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Live Longer Connected

A survey of centenarians -- people who are 100 years old -- found they credited strong social connections, not genetics, with their longevity.

The survey by Evercare, which, I think, is a service that coordinates health care for the elderly, found that in addition to staying in touch with people in their communities, some of these long-living folks also use the internet to connect.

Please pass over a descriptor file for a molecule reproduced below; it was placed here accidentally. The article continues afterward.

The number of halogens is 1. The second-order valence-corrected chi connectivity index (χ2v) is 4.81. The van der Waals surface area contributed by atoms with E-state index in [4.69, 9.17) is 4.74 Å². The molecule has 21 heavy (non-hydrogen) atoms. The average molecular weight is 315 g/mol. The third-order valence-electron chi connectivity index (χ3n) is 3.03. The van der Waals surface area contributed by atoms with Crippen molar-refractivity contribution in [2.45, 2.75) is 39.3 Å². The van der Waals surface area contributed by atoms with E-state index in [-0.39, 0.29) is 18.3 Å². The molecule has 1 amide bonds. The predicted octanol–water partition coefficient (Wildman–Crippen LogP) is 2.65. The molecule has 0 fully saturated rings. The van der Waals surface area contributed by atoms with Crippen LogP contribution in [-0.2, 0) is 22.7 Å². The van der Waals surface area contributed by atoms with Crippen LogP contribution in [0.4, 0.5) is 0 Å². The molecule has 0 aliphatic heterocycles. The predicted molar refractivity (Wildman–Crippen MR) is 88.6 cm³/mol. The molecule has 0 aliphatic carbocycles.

Centenarians say staying close to friends and family is most important to healthy aging (90 percent). Keeping the mind active (90 percent) and laughing and having a sense of humor (88 percent) also ranked high for living longer.

When we engage with others, even via electronic means, the oxytocin response tunes the immune system, promoting relaxation and healing while lowering blood pressure and reducing the stress response. Sociologists and healthcare providers have long known that married people -- especially married men -- live longer and healthier. But you don't need to be married, you just need to have people you can connect with regularly.

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